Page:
Saturday, March 6, 2010

The Frames - The Cost

Like many, I was first introduced to the Frames' lead singer Glen Hansard through the wonderful movie musical Once. Hansard starred in and co-wrote new songs for the movie with co-star Markéta Irglová. The film also featured old songs of his from his work with the Frames, and ever since I saw the movie the Frames have been on my list for future exploration.

Released as Once began its long road to cultural breakthrough, The Cost features two re-recorded songs from the movie: the Oscar-winner for Best Song, "Falling Slowly," and the film's climactic number, "When Your Mind's Made Up." Both songs are recast from their film versions, re-arranged for the full-band treatment by the Frames. While "Mind" just adds an appropriate layer of electric guitar picking, "Slowly" gets electric guitar, violins, drums and what sounds like a choir. The special thing about the Frames, however, is that simply listing that potentially overwhelming arsenal of additional instruments betrays the simplicity and subtlety with which this band adorns the original arrangement. The Frames, like the best Irish pop/rock bands, are a band that plays music that openly yearns from the heart yet never goes over the top. Simple, delicate moments á la Van Morrison and Damien Rice build to the expansive release of the most anthemic U2 songs. The Cost is a quietly epic album. The opening of this album's "Falling Slowly," is a perfect example of this dynamic: Hansard moans over roaring guitars as the song opens, yet as soon as the intro ends everything cuts out except for his voice singing the first verse and a bass drum barely keeping time. The Frames earn their moments of majesty by setting them amongst a field of delicate beauty.

The songs from Once, however, only represent 20% of this album. There's plenty more to be had here, and it mostly lives up to the promise of those two songs while branching in different directions. "People Get Ready" (not a cover of the Impressions' classic), is a beautifully slow-building anthem, taking its time to travel from a voice-and-guitar duet through the addition of a tumbling drum backbeat towards an inspirational chorus with Hansard's voice arcing through its upper range as the band combusts beneath him. Sort of a U2-Sigur Rós hybrid in structure, but perfectly unique and beautiful.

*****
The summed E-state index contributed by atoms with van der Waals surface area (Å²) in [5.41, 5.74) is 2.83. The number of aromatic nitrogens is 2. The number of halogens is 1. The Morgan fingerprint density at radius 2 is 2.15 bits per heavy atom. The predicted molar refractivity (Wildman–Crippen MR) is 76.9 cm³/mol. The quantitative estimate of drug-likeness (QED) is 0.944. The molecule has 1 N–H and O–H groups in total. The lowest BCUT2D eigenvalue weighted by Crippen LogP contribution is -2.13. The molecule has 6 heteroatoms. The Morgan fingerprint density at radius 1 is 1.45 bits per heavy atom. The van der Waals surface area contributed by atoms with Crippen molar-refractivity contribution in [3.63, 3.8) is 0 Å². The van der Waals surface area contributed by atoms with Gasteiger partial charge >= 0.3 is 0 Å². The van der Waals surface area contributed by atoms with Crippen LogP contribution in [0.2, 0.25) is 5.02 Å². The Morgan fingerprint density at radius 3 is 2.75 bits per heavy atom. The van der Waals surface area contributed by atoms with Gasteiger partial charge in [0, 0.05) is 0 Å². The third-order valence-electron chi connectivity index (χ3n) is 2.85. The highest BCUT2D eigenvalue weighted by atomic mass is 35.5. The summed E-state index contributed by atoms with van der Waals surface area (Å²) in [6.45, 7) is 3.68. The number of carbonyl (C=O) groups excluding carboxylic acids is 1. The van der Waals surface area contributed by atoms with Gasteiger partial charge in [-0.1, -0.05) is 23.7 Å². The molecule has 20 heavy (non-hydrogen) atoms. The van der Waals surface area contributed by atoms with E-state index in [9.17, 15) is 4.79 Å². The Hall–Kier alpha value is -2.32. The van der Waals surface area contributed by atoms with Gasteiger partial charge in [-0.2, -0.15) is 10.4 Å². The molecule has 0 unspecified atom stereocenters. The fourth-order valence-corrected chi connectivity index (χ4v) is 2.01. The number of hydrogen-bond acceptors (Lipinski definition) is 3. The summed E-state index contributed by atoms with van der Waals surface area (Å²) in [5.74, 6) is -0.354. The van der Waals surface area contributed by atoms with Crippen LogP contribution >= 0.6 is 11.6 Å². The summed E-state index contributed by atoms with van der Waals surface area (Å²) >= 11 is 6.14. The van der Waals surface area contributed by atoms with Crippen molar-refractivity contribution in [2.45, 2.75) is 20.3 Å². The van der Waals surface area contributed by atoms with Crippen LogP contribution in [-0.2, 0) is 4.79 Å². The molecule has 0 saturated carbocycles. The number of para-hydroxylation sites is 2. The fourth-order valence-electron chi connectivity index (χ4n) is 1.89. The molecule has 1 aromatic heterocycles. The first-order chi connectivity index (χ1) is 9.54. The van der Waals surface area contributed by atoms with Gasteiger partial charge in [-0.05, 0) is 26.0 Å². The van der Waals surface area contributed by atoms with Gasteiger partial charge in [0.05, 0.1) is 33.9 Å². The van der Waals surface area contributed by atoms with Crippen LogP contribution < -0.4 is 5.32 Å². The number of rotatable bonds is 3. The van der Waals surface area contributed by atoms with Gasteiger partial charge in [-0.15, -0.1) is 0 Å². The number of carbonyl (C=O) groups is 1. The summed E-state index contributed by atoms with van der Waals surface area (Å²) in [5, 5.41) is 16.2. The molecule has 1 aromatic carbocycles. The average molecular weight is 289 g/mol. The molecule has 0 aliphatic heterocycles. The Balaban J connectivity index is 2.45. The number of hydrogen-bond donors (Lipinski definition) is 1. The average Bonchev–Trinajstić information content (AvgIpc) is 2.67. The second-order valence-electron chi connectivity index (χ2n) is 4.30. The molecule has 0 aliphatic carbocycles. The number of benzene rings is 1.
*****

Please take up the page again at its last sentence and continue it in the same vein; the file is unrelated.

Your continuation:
"Rise" is a quiet little number that suddenly unfolds into a sea shanty with a churning fiddle solo. "Sad Songs" is a straightforward pop/rock song, with an R.E.M.-style guitar jangle that turns into a sweeping slide guitar straight out of the best country and folk balladry, before strings arrive on the bridge to take us home. The title track brings the heavy guitars to a downbeat bluesy dirge, sounding like Neil Young's band Crazy Horse, especially when violinist Colm Mac Con Iomaire unleashes a solo reminiscent of one of Young's guitar freakouts. That it's the hardest-rocking song on the album might actually make it one of the weaker ones, but this is an album that excels when the volume leaps up out of a softer bed of sound.

As the album goes on, the rhythms of the Frames settle into familiar patterns. "True" trades a slow guitar lick for piano in another slow-burning ballad, followed by another upbeat number in "The Side You Never Get to See." The Cost has a very defined mood and feel and it sticks to it while individual tracks explore different expressions of it. It also just so happens to be a mood and feel that I dig; pensive and expansive, quietly epic. The second half peters out a little bit, but it's still a worthy adventure to explore that big Irish soundscape with the Frames. Those looking for more of what Once offered will find it here, where Hansard takes his guitar and voice and is joined by a game band taking off with him as his music takes wing.


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